The NZ Metal Roof and Wall Cladding Code of Practice is a comprehensive design & installation guide, and a recognised related document for Acceptable Solution E2/AS1 of the NZ Building Code.
End laps should be avoided if possible when installing metal cladding. When the sheets are too long to be transported or exceed the longest recommended length (see 6.2.2 Roof Cladding Expansion Provisions) , the transverse or end lap joint can be avoided by using a waterfall step that should be designed into the structure. (See 18.104.22.168A Step Apron Details)
When long lengths are specifically required, secret-fixed roof cladding can be supplied by using an onsite roll-forming machine.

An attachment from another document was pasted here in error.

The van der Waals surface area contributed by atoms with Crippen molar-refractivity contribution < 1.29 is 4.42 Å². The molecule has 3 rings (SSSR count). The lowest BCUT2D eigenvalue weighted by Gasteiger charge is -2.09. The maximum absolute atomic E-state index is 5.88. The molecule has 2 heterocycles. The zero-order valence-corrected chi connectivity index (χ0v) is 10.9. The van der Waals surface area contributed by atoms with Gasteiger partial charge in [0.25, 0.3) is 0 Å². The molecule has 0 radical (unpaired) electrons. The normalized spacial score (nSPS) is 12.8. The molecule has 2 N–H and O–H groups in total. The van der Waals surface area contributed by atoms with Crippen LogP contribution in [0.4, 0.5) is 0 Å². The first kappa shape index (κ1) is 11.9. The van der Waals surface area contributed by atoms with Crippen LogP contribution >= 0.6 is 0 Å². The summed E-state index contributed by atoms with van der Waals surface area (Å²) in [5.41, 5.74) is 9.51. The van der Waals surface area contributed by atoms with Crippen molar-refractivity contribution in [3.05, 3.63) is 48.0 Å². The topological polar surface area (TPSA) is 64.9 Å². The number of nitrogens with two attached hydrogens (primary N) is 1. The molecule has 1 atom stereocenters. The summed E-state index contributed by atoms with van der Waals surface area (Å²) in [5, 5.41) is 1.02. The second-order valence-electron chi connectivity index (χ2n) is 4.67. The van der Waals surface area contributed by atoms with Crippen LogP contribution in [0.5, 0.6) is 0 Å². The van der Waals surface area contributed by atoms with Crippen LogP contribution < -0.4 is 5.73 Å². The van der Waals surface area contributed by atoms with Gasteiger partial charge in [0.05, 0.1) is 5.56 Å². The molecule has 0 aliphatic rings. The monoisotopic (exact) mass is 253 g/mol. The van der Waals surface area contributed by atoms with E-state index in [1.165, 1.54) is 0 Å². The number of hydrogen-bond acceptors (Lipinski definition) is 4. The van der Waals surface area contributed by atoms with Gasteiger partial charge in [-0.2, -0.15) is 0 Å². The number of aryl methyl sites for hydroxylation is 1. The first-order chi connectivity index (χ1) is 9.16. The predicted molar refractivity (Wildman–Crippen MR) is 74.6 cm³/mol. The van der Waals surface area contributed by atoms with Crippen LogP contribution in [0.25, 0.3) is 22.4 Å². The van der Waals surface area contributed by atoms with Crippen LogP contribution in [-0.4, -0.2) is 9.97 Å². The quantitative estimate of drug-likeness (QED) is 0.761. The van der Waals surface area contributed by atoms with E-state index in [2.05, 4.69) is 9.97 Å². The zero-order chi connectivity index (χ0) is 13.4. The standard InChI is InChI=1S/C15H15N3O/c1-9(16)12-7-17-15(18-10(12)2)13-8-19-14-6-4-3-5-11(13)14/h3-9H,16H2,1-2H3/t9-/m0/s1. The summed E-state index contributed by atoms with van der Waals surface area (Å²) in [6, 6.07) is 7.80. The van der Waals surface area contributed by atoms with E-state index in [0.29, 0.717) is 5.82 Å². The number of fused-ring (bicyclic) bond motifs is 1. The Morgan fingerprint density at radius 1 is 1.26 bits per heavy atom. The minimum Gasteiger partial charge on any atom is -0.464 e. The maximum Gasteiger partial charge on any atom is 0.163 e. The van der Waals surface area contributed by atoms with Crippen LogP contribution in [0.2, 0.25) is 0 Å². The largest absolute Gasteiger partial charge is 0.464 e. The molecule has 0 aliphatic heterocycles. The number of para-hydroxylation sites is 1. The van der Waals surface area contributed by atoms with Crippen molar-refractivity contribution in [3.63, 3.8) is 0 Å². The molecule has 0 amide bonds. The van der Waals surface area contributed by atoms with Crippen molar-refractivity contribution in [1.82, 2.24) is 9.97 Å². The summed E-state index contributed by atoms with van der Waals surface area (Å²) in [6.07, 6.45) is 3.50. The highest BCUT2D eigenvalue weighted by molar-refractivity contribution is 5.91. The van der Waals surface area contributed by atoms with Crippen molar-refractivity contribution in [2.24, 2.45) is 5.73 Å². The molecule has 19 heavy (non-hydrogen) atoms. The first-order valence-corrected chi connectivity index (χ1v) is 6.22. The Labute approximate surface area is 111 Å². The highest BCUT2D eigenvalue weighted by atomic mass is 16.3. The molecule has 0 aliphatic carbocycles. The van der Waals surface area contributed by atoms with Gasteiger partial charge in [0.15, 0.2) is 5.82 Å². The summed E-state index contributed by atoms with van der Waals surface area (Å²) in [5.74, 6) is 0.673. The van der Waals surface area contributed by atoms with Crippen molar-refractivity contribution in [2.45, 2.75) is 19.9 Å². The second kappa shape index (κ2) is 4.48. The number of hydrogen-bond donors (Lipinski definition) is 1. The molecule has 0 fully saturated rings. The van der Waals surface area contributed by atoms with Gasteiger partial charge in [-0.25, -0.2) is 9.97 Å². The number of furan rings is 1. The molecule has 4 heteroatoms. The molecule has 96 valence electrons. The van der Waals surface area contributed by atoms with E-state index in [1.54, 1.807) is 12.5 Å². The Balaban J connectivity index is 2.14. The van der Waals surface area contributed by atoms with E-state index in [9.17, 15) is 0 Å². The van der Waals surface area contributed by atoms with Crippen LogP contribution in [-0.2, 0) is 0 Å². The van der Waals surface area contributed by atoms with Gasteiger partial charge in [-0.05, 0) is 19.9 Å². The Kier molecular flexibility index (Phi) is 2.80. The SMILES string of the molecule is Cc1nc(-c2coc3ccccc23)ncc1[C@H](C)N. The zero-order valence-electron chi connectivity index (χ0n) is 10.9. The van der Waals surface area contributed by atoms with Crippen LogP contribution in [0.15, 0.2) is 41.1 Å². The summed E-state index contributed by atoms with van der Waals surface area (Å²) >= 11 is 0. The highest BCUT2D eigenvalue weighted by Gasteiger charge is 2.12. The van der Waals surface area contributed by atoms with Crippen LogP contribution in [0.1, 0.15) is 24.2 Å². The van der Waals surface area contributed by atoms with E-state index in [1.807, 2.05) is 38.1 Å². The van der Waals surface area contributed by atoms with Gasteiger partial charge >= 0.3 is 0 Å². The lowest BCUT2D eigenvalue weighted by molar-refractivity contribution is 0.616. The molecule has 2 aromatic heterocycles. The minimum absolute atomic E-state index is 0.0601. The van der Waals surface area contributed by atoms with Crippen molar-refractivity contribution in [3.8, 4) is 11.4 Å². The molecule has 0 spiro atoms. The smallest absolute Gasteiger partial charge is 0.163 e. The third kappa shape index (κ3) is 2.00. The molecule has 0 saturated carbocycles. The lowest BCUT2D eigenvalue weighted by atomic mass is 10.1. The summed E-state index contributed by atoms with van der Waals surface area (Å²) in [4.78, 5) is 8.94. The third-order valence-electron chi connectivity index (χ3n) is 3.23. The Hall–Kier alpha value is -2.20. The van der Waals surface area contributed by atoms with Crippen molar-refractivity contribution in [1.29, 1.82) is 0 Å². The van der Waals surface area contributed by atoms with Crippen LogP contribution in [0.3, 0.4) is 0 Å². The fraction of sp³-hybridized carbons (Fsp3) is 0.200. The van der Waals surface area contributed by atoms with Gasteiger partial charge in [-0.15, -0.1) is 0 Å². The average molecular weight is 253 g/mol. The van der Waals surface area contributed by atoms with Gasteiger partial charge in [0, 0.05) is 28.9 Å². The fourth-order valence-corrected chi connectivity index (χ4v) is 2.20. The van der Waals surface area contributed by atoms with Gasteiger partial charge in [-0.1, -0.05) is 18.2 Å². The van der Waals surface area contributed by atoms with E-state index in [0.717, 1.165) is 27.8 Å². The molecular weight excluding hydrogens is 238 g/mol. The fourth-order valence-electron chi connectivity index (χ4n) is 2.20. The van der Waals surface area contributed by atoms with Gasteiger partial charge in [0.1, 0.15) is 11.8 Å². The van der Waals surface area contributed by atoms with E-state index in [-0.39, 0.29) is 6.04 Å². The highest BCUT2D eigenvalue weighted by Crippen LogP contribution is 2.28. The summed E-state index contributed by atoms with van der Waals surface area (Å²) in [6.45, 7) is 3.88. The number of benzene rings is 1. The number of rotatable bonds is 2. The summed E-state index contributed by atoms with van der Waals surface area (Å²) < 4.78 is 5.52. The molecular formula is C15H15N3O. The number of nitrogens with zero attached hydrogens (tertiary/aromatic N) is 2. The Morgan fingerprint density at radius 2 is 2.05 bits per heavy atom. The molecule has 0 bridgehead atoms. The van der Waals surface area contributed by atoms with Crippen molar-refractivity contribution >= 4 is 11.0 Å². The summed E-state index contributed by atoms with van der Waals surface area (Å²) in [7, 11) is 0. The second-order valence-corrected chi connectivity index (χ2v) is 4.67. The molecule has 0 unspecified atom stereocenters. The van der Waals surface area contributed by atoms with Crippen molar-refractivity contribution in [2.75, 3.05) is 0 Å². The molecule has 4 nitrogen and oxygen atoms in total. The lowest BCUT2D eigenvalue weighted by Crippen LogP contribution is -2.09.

Where end laps are unavoidable a completely sealed joint should be made using a neutral curing silicone rubber sealant at both ends of the lap, with mechanical fastening. (See 6.4A Mechanically Fastened End Lap and 6.4B Sealed End Lap)
The two lengths should be regarded as one length for expansion.
Rivets are used to fix the sheets together and to provide a seal and should not be fastened to the purlin. The sheets are fixed to the purlin by using an oversized hole and a load-spreading washer.
Sealed and fastened sheet-end and flashing laps must be a minimum of 25 mm wide, fastened using rivets with a minimum diameter of 4 mm (5/32) and spaced at 50 mm centres.